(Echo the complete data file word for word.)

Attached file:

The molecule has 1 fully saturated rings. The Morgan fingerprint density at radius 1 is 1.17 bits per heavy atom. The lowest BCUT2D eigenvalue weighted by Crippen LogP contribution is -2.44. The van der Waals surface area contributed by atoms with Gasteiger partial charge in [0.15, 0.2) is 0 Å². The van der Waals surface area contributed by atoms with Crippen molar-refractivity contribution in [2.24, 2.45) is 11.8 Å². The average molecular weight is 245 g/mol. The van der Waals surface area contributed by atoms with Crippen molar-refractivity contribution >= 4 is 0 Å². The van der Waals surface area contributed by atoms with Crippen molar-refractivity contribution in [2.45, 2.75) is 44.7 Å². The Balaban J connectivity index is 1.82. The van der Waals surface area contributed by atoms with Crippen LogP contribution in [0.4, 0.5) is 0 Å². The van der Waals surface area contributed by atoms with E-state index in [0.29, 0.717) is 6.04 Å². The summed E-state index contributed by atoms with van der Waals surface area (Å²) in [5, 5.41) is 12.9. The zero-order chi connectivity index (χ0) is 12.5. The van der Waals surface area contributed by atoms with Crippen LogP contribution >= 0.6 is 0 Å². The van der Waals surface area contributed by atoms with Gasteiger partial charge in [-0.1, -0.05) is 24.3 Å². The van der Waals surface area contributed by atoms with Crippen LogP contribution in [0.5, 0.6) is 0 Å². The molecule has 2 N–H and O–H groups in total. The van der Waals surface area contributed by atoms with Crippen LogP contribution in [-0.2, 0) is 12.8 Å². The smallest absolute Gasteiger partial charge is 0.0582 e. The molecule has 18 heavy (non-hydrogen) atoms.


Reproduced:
The molecule has 1 fully saturated rings. The Morgan fingerprint density at radius 1 is 1.17 bits per heavy atom. The lowest BCUT2D eigenvalue weighted by Crippen LogP contribution is -2.44. The van der Waals surface area contributed by atoms with Gasteiger partial charge in [0.15, 0.2) is 0 Å². The van der Waals surface area contributed by atoms with Crippen molar-refractivity contribution in [2.24, 2.45) is 11.8 Å². The average molecular weight is 245 g/mol. The van der Waals surface area contributed by atoms with Crippen molar-refractivity contribution >= 4 is 0 Å². The van der Waals surface area contributed by atoms with Crippen molar-refractivity contribution in [2.45, 2.75) is 44.7 Å². The Balaban J connectivity index is 1.82. The van der Waals surface area contributed by atoms with Crippen LogP contribution in [0.4, 0.5) is 0 Å². The van der Waals surface area contributed by atoms with E-state index in [0.29, 0.717) is 6.04 Å². The summed E-state index contributed by atoms with van der Waals surface area (Å²) in [5, 5.41) is 12.9. The zero-order chi connectivity index (χ0) is 12.5. The van der Waals surface area contributed by atoms with Crippen LogP contribution >= 0.6 is 0 Å². The van der Waals surface area contributed by atoms with Gasteiger partial charge in [-0.1, -0.05) is 24.3 Å². The van der Waals surface area contributed by atoms with Crippen LogP contribution in [0.5, 0.6) is 0 Å². The molecule has 2 N–H and O–H groups in total. The van der Waals surface area contributed by atoms with Crippen LogP contribution in [-0.2, 0) is 12.8 Å². The smallest absolute Gasteiger partial charge is 0.0582 e. The molecule has 18 heavy (non-hydrogen) atoms.